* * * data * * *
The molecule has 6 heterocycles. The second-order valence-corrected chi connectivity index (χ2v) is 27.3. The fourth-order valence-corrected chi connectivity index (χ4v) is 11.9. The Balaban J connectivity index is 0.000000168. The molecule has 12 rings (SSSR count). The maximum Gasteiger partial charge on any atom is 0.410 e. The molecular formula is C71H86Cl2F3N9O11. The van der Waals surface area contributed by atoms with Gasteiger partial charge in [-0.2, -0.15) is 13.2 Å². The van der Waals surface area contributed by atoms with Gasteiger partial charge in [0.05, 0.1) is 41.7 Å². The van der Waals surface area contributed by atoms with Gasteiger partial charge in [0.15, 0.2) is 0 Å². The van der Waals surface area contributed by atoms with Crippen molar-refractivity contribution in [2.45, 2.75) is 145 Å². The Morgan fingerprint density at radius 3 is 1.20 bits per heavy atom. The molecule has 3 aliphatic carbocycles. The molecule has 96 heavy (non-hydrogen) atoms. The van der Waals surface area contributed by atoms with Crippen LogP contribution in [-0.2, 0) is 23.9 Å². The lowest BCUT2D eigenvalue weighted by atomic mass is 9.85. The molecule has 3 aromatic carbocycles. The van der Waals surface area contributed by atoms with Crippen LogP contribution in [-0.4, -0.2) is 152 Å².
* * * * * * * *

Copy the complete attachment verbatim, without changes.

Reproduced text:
The molecule has 6 heterocycles. The second-order valence-corrected chi connectivity index (χ2v) is 27.3. The fourth-order valence-corrected chi connectivity index (χ4v) is 11.9. The Balaban J connectivity index is 0.000000168. The molecule has 12 rings (SSSR count). The maximum Gasteiger partial charge on any atom is 0.410 e. The molecular formula is C71H86Cl2F3N9O11. The van der Waals surface area contributed by atoms with Gasteiger partial charge in [-0.2, -0.15) is 13.2 Å². The van der Waals surface area contributed by atoms with Gasteiger partial charge in [0.05, 0.1) is 41.7 Å². The van der Waals surface area contributed by atoms with Gasteiger partial charge in [0.15, 0.2) is 0 Å². The van der Waals surface area contributed by atoms with Crippen molar-refractivity contribution in [2.45, 2.75) is 145 Å². The Morgan fingerprint density at radius 3 is 1.20 bits per heavy atom. The molecule has 3 aliphatic carbocycles. The molecule has 96 heavy (non-hydrogen) atoms. The van der Waals surface area contributed by atoms with Crippen LogP contribution in [-0.2, 0) is 23.9 Å². The lowest BCUT2D eigenvalue weighted by atomic mass is 9.85. The molecule has 3 aromatic carbocycles. The van der Waals surface area contributed by atoms with Crippen LogP contribution in [-0.4, -0.2) is 152 Å².